Sarah Tucker (Moscow 2012)
During her program abroad in Russia, Sarah Tucker wrote about the unique internship experience she had with an international NGO. It was an experience that touched close to home, even upon her return to the States.
One of the best pieces of advice for study abroad I have ever received is to find a way to incorporate aspects of your life at home into your new life abroad. In my freshman year of college, I joined the international non-profit organization Best Buddies. Best Buddies is a program that helps the integration of people with mental and intellectual disabilities into society by creating work opportunities, encouraging self-advocacy, and facilitating friendships. Over the past three years, my involvement with the Best Buddies program has continued to grow. This semester ACTR presented me with the opportunity to intern with Best Buddies Russia, a fairly new location for the organization with a single office in Moscow.
Interning with Best Buddies Russia has been a rewarding and eye-opening experience. My work has not only challenged and enhanced my Russian language skills, but has also taught me a lot about life and society in Russia. On any given day, it would be rare to meet someone with an intellectual disability on the street or on public transportation. Families will often keep a disabled family member at home and oversee all aspects of their life. The opportunity to make friends and interact with non-family members is usually limited to the few years that the child attends school. Chances are further minimized by the extreme lack of handicap accessible locations available in Russia.
Russian society has only in the past ten years started to become more comfortable acknowledging the presence of people with disabilities. There still exist many bad emotions towards people with disabilities, while many people glaze over the topic or largely underestimate the number of disabled citizens living in Russia. Even the word that refers to someone with a disability can be shocking to a foreigner - инвалид - which is pronounced exactly like the word 'invalid'.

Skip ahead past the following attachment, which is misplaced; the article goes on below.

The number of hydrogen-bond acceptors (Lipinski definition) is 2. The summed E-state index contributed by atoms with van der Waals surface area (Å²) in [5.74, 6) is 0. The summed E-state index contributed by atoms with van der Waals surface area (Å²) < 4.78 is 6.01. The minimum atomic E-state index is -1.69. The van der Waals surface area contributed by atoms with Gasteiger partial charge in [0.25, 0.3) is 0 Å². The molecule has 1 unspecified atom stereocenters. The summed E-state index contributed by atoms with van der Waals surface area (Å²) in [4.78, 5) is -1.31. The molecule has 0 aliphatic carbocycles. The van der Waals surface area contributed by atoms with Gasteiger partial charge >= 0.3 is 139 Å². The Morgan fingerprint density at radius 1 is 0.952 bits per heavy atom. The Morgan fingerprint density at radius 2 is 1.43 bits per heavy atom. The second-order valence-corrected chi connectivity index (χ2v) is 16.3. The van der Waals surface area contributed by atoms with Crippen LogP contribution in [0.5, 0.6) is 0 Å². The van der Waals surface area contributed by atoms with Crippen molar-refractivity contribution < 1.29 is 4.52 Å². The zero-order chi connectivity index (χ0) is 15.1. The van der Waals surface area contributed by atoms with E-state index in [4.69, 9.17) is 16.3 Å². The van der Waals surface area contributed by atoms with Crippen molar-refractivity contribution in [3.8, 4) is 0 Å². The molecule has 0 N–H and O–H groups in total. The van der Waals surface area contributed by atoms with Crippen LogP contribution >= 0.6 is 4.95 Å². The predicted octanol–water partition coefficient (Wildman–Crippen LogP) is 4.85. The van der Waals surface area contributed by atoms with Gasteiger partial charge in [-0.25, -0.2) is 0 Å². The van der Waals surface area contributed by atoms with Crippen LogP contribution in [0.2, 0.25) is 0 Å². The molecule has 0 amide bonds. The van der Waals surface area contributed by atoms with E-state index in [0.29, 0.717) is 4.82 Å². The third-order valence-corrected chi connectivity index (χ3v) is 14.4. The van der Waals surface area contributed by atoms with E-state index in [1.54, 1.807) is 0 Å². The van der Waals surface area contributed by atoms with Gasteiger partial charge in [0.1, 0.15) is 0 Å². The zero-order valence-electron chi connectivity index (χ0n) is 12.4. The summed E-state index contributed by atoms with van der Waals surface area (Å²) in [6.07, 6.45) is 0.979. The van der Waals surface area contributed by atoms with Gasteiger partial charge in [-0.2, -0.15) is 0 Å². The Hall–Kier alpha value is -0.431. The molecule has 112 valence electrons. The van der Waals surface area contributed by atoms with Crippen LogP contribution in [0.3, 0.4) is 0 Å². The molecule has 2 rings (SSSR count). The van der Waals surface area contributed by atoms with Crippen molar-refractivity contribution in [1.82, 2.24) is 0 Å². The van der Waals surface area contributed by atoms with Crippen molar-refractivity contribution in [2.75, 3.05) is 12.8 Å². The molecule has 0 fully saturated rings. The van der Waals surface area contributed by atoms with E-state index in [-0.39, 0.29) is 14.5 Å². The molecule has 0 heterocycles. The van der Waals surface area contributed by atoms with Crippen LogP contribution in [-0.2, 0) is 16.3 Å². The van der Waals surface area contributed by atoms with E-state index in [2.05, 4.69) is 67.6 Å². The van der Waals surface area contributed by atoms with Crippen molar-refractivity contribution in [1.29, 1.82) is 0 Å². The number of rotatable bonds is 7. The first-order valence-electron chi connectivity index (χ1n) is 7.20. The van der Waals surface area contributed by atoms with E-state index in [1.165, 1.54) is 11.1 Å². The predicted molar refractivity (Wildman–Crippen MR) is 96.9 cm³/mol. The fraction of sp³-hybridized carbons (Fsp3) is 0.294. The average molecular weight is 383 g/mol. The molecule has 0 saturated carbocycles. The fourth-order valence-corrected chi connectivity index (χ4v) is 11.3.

Fortunately, small but steady change in the Russian mindset and the resources available for people with disabilities is occurring. Despite social and economic challenges, Best Buddies Russia has established programs in two universities and three high schools. The presence and success of these programs is in great thanks to the determination of Best Buddies Russia executive director Denise Roza, her wonderful staff, and gracious donations from sponsors. The program opened its arms to my presence and provided me with a community. My participation in the program often refreshed and maintained my perspectives on what in life is important to me.
Though my time and participation with the program was shorter than I would have liked (study abroad, especially in the fast pace city of Moscow, is an extremely busy time), I am so happy to have had this experience with Best Buddies Russia. This fall I will be president of the Smith College Chapter of Best Buddies. In this leadership role, I plan to use many of the ideas for events, leadership training, and fundraising I have learned here so that I can improve my program back at home. I also plan to share my experiences with Best Buddies Russia with my program, friends, and family in order to raise awareness for those with disabilities. I am extremely thankful to ACTR, Denise Roza and staff at Best Buddies Russia, and the participants in the program for sharing such a unique and delightful study abroad experience.